Photo by Yoshi Taima
When planting outdoors, it’s highly probable that there will be problems that may leave plants in a less than perfect state. Even the best cocktail of nutrient and trace chemicals can still allow a nutrient deficiency. Grasshoppers may rear their ugly green heads or the nutrient will attract unsavory company, leading to an infestation that must be dealt with.
There are many variables to growing outdoors, but the most common of nutrient deficiencies will be encountered during the green foliage growth period. Lack of nitrogen is the most common deficiency. A large green leafy plant requires a very high level of nitrogen to achieve its full glory. The first sign is a gradual creep of yellow among the lowest and therefore leaves of the plant. If this happens, be sure to add a full ration of nitrogen to the next watering session. The yellow creep can be cured in only a few days if it hasn’t progressed to a point at which the tips of the leaves are curling and black or brown. At that point, it’s a permanent situation that can’t be remedied. It will be necessary to increase the amount of nitrogen so it doesn’t damage any newer leaves that would be higher on the plant. Some other symptoms of a nitrogen deficiency include red stems, smaller new leaves and slow growth.
A phosphorus deficiency rears its head by slow and stunted growth. The newer leaves of the plant will be smaller and a darker green than usual. As with nitrogen deficiency, a red color appears on the stems. The leaves may also develop a nasty red or purple color in the veins on the underside of the leaf. If phosphorous isn’t added, the older leaves will start to die. The affected leaves won’t be healed, but the progression of the damage will be stopped. The leaves will lighten in color to the beautiful green and the growth rate will pick up.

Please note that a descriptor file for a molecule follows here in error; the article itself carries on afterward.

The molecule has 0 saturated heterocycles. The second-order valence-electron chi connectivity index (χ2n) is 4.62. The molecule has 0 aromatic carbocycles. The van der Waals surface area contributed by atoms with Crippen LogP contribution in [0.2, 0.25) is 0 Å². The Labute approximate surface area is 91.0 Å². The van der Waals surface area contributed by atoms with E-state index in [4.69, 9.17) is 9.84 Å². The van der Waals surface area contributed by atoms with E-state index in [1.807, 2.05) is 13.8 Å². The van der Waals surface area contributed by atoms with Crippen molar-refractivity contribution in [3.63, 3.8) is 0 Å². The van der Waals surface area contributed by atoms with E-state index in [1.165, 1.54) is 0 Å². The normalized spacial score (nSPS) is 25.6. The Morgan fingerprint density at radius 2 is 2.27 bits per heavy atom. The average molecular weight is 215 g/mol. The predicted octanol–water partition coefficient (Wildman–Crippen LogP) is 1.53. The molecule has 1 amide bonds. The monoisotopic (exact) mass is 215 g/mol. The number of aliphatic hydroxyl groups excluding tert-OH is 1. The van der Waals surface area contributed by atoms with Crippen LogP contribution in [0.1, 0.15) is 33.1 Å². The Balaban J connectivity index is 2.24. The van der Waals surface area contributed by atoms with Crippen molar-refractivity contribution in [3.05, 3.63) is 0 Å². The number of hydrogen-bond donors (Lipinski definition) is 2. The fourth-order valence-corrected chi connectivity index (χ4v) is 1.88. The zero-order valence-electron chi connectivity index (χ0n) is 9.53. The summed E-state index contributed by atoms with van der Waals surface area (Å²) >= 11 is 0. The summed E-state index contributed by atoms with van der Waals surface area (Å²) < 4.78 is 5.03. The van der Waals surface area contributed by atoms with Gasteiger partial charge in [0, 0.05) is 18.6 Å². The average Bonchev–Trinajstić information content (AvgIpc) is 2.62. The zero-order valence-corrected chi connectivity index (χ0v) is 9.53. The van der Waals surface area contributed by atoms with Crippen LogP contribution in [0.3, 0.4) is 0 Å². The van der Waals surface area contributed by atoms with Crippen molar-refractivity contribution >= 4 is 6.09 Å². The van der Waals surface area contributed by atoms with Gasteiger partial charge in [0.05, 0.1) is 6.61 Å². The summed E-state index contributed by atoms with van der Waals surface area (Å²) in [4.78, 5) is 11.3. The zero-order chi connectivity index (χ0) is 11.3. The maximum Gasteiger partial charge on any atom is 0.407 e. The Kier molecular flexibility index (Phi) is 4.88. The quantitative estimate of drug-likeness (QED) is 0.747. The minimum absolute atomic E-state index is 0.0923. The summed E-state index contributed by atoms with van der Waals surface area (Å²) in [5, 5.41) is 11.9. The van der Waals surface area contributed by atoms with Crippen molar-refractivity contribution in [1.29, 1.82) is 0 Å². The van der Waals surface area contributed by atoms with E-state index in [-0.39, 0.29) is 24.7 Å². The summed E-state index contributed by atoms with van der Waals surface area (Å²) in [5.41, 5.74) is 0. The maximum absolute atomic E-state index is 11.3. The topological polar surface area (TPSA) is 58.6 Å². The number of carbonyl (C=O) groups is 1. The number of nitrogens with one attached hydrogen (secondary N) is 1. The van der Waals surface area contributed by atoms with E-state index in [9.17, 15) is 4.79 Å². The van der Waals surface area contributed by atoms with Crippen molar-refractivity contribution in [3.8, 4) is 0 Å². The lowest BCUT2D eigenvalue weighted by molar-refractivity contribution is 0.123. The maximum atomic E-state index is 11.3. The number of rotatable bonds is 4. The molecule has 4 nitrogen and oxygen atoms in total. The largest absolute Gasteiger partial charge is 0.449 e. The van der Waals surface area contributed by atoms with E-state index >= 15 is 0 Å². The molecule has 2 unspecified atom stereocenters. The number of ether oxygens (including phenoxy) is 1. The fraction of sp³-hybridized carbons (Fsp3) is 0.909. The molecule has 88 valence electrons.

A potassium deficiency is often a tricky one to diagnose. Most of the time a potassium deficient plant will be tall and healthy looking, though they may be slightly phototropic in appearance. The indicators are the phototropic appearance and browning of the ends of the oldest leaves. A phototropic plant is one who expends all of its energy to reach a feeble light source, thus the tall spindly look they have. Recovery from a potassium deficiency is usually slow and is measured in weeks. The leaves that have been browned already usually die off. The leaves will have brown spots on them, particularly along the prominent center vein. As with most deficiencies of a serious nature, the stems and underside veins have a reddish or purple hue to them. The most common source of potassium is wood ash; so if last year the crop had a potassium deficiency, add a cup of wood ash this year to the nutrient or growing medium.
There are also deficiencies to be had with the elements iron, manganese, boron, molybdenum, zinc and copper. Because most outdoor growing mediums tend to be natural in source, nature has already included the other trace elements required for most of their life. However, adding trace elements two or three times in the life of the plant is always a good idea. If the plants don’t require them, they simply won’t take them up.
For those of growers in the country and planting in the backyard, the easiest way to keep pests and animals away from the plants is to plant geraniums around them. The common geranium secretes a substance that acts as an all-around pest repellent. This is its natural way to combat predators and has been working great for a lot longer than humans have been growing grass, so take note. Both animals and pests will shy away from your crop.
Whatever growing medium that will be used will eventually attract a pest, then many pests. This infestation of the growing medium can be tricky to get rid of. If the little critters are in the topmost inch or so of the growing medium, that medium will have to be replaced. Be gentle with the root system and deluge the area with a good garden-safe insecticide after removal of the top inch. It’s important to replace the growing medium with a chemically-inert medium. Test and alter the pH of the medium as required to hit a neutral value of seven. The growing medium will eventually adjust itself to the pH levels the plant is accustomed to over a space of about a week.
Growing outdoors is an easy and productive means to reduce or even replace the costs incurred by our green friend over the winter. With the right knowledge this year’s crop should thrive.
What are some of your outdoor growing tips? Share with us in the comments.